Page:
clock menu more-arrow no yes mobile

Filed under:

2016-17 Pensburgh Recap: Carter Rowney

Our season recaps kick off with a look at the year that was for Carter Rowney, who went from little-known farmhand to Stanley Cup champion this year.

2017 NHL Stanley Cup Final - Game Five Photo by Matt Kincaid/Getty Images

Welcome to the recaps of the season. Starting today we’re going to review the individuals from the 2016-17 back-to-back Stanley Cup winning champion Pittsburgh Penguins! It makes sense and actually is a good split to go from least games played to most, and we’ll start today with Carter Rowney.

2016-17 Stats


Preseason Expectations:

Rowney had an excellent training camp to start his 4th professional season, and along with Jake Guentzel were the final two forward cuts for the team. Rowney joined Oskar Sundqvist as the top “checking line” type of call-ups, with Guentzel seen as the “scoring line” call-up role. Obviously not too much was expected out of a 27-year old with no NHL history, but Rowney had literally worked his way up the ladder to be in the NHL conversation for the first time and was thought to have a good chance to make an NHL debut thanks to injuries...If we only knew what that opportunity would turn into at season’s end.

Fancy Stats


Regular season: 27 games played: 3 goals, 4 assists, 7 points, +2, 4 PIMs, 10:58 Time On Ice per game

Playoffs: 20gp, 0g+3a = 3p, +3, 4 PIMs, 12:17 TOI/game

5v5 Points/60: 1.58 (10th among top 14 minutes playing forwards on the team)

Corsi For %: 48.8% (10th among top 14 forwards)

Goals For %: 56.6% (9th/14)

PDO: 101.7 (6th/14)

5v5 Shots/60: 5.41 (13th/14)

Rowney's Season, Game-by-Game (via HockeyViz, explained here):

Rowney's 5v5 Teammates and Competition (via HockeyViz, explained here):

Rowney's With-or-Without You (via HockeyViz, explained here):

Rowney’s Goals Against Replacement (GAR) Components (chart by @ChartingHockey, data by @DTMAboutHeart, explained here, Tableau here):

(This is a new chart and as we get to more substantial players who had more games and impact on the season, it will be better displayed, but worth a read to see more of the data.)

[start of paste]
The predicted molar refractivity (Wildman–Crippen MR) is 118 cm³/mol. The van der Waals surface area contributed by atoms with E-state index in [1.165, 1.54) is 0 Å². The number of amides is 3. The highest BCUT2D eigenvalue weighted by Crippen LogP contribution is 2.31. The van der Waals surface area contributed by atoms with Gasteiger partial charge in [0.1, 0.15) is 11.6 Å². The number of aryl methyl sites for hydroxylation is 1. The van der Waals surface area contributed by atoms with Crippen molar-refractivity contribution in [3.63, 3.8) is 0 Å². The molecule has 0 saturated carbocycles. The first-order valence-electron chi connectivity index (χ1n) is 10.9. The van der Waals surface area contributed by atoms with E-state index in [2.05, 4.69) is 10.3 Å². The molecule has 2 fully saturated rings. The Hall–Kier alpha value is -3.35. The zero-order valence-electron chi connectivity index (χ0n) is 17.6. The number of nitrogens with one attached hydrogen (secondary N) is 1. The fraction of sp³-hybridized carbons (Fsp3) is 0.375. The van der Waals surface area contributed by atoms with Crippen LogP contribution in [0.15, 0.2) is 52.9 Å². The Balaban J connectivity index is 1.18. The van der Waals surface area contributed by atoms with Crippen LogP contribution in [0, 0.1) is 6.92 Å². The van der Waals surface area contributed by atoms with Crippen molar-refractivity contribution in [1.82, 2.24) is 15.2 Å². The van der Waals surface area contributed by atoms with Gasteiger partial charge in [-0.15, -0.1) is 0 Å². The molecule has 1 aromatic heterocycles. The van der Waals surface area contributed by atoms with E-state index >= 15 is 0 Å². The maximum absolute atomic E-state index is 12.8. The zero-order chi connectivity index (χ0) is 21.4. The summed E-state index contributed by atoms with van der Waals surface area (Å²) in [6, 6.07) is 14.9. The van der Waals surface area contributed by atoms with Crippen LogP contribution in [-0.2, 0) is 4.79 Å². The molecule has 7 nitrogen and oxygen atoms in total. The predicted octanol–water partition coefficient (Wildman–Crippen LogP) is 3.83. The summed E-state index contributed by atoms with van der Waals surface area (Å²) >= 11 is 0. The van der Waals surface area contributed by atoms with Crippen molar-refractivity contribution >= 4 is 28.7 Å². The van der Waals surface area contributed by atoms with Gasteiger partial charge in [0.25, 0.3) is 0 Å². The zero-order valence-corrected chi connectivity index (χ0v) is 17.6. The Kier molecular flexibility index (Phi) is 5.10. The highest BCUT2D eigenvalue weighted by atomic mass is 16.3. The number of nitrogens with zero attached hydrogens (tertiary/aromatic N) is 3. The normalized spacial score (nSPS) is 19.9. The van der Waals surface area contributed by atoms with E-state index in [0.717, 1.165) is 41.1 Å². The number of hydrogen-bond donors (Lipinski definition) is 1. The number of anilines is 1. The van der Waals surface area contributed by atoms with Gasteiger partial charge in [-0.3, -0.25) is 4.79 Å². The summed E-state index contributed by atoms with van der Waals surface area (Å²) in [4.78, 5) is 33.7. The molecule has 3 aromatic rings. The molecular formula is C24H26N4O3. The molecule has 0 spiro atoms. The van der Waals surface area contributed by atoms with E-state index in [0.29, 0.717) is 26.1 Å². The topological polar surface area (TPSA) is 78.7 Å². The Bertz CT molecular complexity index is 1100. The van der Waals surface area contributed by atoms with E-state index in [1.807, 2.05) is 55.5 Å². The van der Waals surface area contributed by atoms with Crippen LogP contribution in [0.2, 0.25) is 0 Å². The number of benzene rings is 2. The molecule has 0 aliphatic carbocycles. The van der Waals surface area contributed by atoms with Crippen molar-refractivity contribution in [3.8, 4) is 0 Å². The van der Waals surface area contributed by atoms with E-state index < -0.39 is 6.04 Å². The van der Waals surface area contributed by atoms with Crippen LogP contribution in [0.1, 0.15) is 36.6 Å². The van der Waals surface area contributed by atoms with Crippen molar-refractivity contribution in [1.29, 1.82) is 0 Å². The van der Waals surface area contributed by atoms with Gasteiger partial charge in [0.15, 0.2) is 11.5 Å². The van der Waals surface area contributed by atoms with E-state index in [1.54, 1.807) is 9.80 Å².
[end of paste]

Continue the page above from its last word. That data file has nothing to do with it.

Season story

As mentioned above, Rowney was among the last cut from training camp, and would remain in Wilkes-Barre until the end of January. He was recalled on Jan 26th (in what was already at that point a fairytale-like journey for a 27-year old to get his first chance in the NHL). Rowney wasn’t needed for that game and returned to the minors the next day. That would be brief, three days later on 1/30 Rowney was recalled to Pittsburgh and he wouldn’t be back in the AHL again all season, appearing in his NHL career debut on 1/31 (ironically foreshadowing what was to come in a 4-2 win over Nashville).

NHL: Pittsburgh Penguins-Championshp Parade Charles LeClaire-USA TODAY Sports

Rowney got a dash of a review in the February Ups and Downs with the comment of:

Got to play 8 games, didn't do much with it (0g+1a) but was good winning 61.7% of the 60 faceoffs he took. Rowney could be up in the 12th/13th/14th depth forward role for the rest of the season. He doesn't look too out of place in the NHL, but he's hardly a difference making player.

In the March Ups and Downs, he received another dash, and here’s what we wrote back then of his performance:

Appearing in 13 games (in March), Rowney's becoming a late season regular by virtue of the injuries. He doesn't really add a lot tangibly (1g+1a, only 12 SOG, 43.1% in the faceoff circle) but is decent enough all-around not to be a total anchor. The Penguins have probably had worse REGULAR 4th liners in recent years past, so we'll just have to live with it until more players get healthy.

Rowney would play in 32 of the first 39 games he was around (from Jan 31 - end of the 1st round CBJ series) but when the forwards briefly returned to health for the start of the Washington series, Rowney found himself a healthy scratch in five of the first six games for that series. But he got a jersey for the Game 7 win and the last 12 games of the season as well to appear in all of the games against Ottawa and Nashville.

Interesting stat: Rowney only scored 3 points in the playoffs, all assists, and all in the same game (G5 vs OTT in a 7-0 win). In fact, that 3-point game tied Rowney (with some bums named Crosby, Malkin, Kessel, Guentzel and Kunitz) for the most points by a Penguin in a single game in the 2017 Stanley Cup run. Now there’s a stat that he can impress his future grandkids with!


A resounding success of a season for Rowney. Make NHL debut (and the relatively ancient age of an NHL first-timer at 27), play most the games down the stretch and playoffs for a champion, get named engraved on Cup. He may have only scored 3 goals (and 7 assists) in his 47 total games, he added some size, a RH-shot and compete level for the Pens 4th line that turned out to be badly needed, especially since a good playoff performer last year in Tom Kuhnhackl ended up missing a lot of time with injury.

Question for the comments

After a glorious run, what’s next for Rowney? He played mainly RW in the NHL, but showed some center capability and took 7.3 faceoffs per game. Should he get a crack at filling an opening at 4th line center? Or if not, where does Rowney fit in NHL plans? The team has enough RW’s with Phil Kessel, Patric Hornqvist, Bryan Rust and Ryan Reaves all in the mix (and possibly Jake Guentzel too if he remains with Crosby) .So does Rowney get the 13th forward spot if he’s not 4C? Or does Kuhnhackl beat him for that too? In a cap world the Penguins usually don’t have the luxury of space to keep 14 healthy forwards, so ultimately do you see Rowney finding a niche in 2017-18 in Pittsburgh?